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Tenants refusing to renew lease (Sydney)

Discussion in 'Property Management' started by chylld, 15th Jun, 2016.

  1. chylld

    chylld Well-Known Member

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    I have had this multiple times now... tenants refusing to renew their fixed-term lease and PM has let them roll over to a periodic lease. At least once this has resulted in trying to find a new tenant at a bad time of the year with obvious consequences.

    Is this normal behaviour for tenants, or is my PM too soft in getting them to renew? I am not seeking a rent increase, nor have any significant problems been relayed to me.

    I read in another thread that some PMs issue a notice to vacate soon after or together with the notice to renew. This seems a bit harsh to me but if that's what is recommended by the more astute investors on this forum then I need to change my approach.
     
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  2. DaveM

    DaveM Adelaide Buyers Agent & KFC Strategist Business Member

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    Tenants have the right under the act to run on a periodic lease. You cant force them, you can only refuse to renew from your end and hope the tribunal doesnt see it as retaliatory.
     
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  3. Mumbai

    Mumbai Well-Known Member

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    I would look beyond just 'tenants not renewing and have to roll on to periodic'. If it has happened with same property and different tenants, it could pay to have a look at what is stopping them from renewing the contract. There could be things at the IP that they don't like, could be things that are not fixed after repeated requests, things that are fixed ONLY after repeated requests, increase in rent on every renewal, etc.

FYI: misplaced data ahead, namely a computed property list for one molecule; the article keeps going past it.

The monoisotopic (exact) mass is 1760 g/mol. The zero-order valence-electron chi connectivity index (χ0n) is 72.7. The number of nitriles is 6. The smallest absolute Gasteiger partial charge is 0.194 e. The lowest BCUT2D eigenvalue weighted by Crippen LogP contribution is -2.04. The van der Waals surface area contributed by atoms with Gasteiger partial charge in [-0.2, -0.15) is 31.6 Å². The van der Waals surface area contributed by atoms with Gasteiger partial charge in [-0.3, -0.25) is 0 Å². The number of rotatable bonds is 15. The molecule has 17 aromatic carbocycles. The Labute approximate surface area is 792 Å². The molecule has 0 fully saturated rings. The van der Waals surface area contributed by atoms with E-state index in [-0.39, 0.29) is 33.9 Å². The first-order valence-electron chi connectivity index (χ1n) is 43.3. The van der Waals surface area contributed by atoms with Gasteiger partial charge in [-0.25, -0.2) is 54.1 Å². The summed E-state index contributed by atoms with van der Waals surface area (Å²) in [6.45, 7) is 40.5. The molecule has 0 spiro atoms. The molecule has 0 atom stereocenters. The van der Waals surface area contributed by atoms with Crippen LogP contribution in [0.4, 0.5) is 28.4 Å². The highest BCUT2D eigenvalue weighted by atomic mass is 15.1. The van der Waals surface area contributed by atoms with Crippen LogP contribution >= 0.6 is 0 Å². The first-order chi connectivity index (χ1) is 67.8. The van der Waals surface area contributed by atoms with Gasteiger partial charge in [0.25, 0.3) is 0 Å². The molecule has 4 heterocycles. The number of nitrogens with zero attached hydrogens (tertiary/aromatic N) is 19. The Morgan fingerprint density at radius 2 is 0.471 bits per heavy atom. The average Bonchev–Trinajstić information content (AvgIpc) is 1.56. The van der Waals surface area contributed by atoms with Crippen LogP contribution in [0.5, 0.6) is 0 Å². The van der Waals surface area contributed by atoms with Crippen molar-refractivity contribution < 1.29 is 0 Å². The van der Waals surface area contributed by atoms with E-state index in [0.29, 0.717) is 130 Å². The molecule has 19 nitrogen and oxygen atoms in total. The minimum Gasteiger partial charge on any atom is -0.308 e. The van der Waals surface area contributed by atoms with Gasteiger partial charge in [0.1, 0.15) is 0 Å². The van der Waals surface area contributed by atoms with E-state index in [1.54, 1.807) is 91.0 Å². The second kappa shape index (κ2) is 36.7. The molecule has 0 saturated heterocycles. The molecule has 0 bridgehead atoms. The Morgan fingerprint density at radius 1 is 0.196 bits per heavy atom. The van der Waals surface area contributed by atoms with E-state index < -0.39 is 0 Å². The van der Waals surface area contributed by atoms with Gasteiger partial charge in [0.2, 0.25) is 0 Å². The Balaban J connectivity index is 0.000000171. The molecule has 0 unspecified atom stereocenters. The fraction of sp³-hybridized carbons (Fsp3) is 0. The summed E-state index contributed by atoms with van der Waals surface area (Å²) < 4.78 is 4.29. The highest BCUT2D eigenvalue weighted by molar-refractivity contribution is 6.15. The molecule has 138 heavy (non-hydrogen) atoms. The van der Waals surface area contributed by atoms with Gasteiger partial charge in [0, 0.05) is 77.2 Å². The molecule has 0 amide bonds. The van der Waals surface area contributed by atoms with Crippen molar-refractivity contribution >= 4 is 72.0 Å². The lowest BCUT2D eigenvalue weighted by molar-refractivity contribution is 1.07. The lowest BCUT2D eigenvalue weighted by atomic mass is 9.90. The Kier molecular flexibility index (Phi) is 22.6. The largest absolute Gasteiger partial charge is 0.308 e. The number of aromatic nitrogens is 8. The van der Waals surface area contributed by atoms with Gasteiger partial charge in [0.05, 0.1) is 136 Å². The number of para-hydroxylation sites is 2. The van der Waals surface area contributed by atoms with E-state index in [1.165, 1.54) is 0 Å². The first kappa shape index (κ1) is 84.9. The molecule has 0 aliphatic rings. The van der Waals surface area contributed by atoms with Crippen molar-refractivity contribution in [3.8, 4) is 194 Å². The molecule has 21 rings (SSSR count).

4. twobobsworth

    twobobsworth Well-Known Member

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    Yes
     
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  5. chylld

    chylld Well-Known Member

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    Not sure my post came across correctly. I'm saying that I've had multiple tenants rolling over to periodic as they did not want to renew their fixed-term lease for another 6/12 months. I want them to renew... I don't want to kick them out.

    Different tenants, different IPs, different PMs.

    So tenants in general tend to favour periodic leases over fixed-term ones?

    I guess my question now is: Is it worth risking vacancy in order to keep tenants on fixed term leases?

    @Xenia mentioned in another thread: "Definately do not just let it go to periodic, get fixed term lease or terminate."
     
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  6. Wall Street

    Wall Street Well-Known Member

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    When the tenant move to periodic lease, there may be an issue with LL insurance (as there's no current written lease)?

    Although I could be making this upo_O
     
  7. thatbum

    thatbum Well-Known Member

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    I don't think there's much you can do if you don't want to kick them out.

    On the other hand, I don't really see much problem with tenants on periodic. All other things being equal, not as good as having a fixed term lease - but not worth terminating over.
     
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  8. chylld

    chylld Well-Known Member

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    Just called my LL insurer (Westpac) and they confirmed that with no written rental agreement (i.e. periodic lease) the policy covers absolutely zero.

    Does EBM / Terri Scheer / etc cover tenants on a periodic lease?
     
  9. Barny

    Barny Well-Known Member

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    Terry Scheer will cover it. Had similar experience with one tenant. No issue with terry
     
  10. Nick Valsamis

    Nick Valsamis Well-Known Member